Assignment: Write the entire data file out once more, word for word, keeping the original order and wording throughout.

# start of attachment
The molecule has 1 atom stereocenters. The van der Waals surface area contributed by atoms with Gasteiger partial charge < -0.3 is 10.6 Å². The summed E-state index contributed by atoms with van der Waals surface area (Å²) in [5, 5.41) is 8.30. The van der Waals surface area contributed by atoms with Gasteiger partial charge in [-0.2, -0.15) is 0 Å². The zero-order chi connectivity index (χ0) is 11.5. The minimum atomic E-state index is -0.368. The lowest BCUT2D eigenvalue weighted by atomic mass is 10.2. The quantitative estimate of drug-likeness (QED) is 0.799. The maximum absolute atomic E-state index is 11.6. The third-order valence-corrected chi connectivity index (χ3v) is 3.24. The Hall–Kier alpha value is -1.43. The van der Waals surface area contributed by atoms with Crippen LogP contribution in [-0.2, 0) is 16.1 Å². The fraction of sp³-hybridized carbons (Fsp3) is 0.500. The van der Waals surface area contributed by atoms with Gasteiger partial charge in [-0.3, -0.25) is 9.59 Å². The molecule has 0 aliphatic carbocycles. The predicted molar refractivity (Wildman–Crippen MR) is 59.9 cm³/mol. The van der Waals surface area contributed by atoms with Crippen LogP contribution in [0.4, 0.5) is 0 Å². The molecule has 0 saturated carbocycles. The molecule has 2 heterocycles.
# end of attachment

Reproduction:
The molecule has 1 atom stereocenters. The van der Waals surface area contributed by atoms with Gasteiger partial charge < -0.3 is 10.6 Å². The summed E-state index contributed by atoms with van der Waals surface area (Å²) in [5, 5.41) is 8.30. The van der Waals surface area contributed by atoms with Gasteiger partial charge in [-0.2, -0.15) is 0 Å². The zero-order chi connectivity index (χ0) is 11.5. The minimum atomic E-state index is -0.368. The lowest BCUT2D eigenvalue weighted by atomic mass is 10.2. The quantitative estimate of drug-likeness (QED) is 0.799. The maximum absolute atomic E-state index is 11.6. The third-order valence-corrected chi connectivity index (χ3v) is 3.24. The Hall–Kier alpha value is -1.43. The van der Waals surface area contributed by atoms with Crippen LogP contribution in [-0.2, 0) is 16.1 Å². The fraction of sp³-hybridized carbons (Fsp3) is 0.500. The van der Waals surface area contributed by atoms with Gasteiger partial charge in [-0.3, -0.25) is 9.59 Å². The molecule has 0 aliphatic carbocycles. The predicted molar refractivity (Wildman–Crippen MR) is 59.9 cm³/mol. The van der Waals surface area contributed by atoms with Crippen LogP contribution in [0.4, 0.5) is 0 Å². The molecule has 0 saturated carbocycles. The molecule has 2 heterocycles.